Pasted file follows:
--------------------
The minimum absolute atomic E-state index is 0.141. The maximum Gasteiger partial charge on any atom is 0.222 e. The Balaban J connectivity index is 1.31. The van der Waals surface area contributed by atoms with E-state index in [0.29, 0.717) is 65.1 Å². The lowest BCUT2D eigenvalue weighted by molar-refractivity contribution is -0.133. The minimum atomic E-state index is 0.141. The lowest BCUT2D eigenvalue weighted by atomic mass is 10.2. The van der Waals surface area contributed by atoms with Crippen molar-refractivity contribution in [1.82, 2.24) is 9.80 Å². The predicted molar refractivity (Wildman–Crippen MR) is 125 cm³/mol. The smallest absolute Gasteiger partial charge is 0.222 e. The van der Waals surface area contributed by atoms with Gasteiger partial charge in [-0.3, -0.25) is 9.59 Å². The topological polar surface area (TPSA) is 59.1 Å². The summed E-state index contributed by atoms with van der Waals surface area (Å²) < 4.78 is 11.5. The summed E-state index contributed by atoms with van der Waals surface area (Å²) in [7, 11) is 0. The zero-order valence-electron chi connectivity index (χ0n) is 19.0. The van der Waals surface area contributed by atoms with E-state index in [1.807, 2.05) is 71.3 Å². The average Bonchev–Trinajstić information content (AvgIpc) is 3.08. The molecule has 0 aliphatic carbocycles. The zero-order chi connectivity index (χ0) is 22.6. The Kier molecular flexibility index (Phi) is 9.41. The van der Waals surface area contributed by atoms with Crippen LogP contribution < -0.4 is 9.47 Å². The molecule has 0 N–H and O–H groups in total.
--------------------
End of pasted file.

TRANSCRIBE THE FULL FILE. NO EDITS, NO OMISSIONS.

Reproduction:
The minimum absolute atomic E-state index is 0.141. The maximum Gasteiger partial charge on any atom is 0.222 e. The Balaban J connectivity index is 1.31. The van der Waals surface area contributed by atoms with E-state index in [0.29, 0.717) is 65.1 Å². The lowest BCUT2D eigenvalue weighted by molar-refractivity contribution is -0.133. The minimum atomic E-state index is 0.141. The lowest BCUT2D eigenvalue weighted by atomic mass is 10.2. The van der Waals surface area contributed by atoms with Crippen molar-refractivity contribution in [1.82, 2.24) is 9.80 Å². The predicted molar refractivity (Wildman–Crippen MR) is 125 cm³/mol. The smallest absolute Gasteiger partial charge is 0.222 e. The van der Waals surface area contributed by atoms with Gasteiger partial charge in [-0.3, -0.25) is 9.59 Å². The topological polar surface area (TPSA) is 59.1 Å². The summed E-state index contributed by atoms with van der Waals surface area (Å²) < 4.78 is 11.5. The summed E-state index contributed by atoms with van der Waals surface area (Å²) in [7, 11) is 0. The zero-order valence-electron chi connectivity index (χ0n) is 19.0. The van der Waals surface area contributed by atoms with E-state index in [1.807, 2.05) is 71.3 Å². The average Bonchev–Trinajstić information content (AvgIpc) is 3.08. The molecule has 0 aliphatic carbocycles. The zero-order chi connectivity index (χ0) is 22.6. The Kier molecular flexibility index (Phi) is 9.41. The van der Waals surface area contributed by atoms with Crippen LogP contribution < -0.4 is 9.47 Å². The molecule has 0 N–H and O–H groups in total.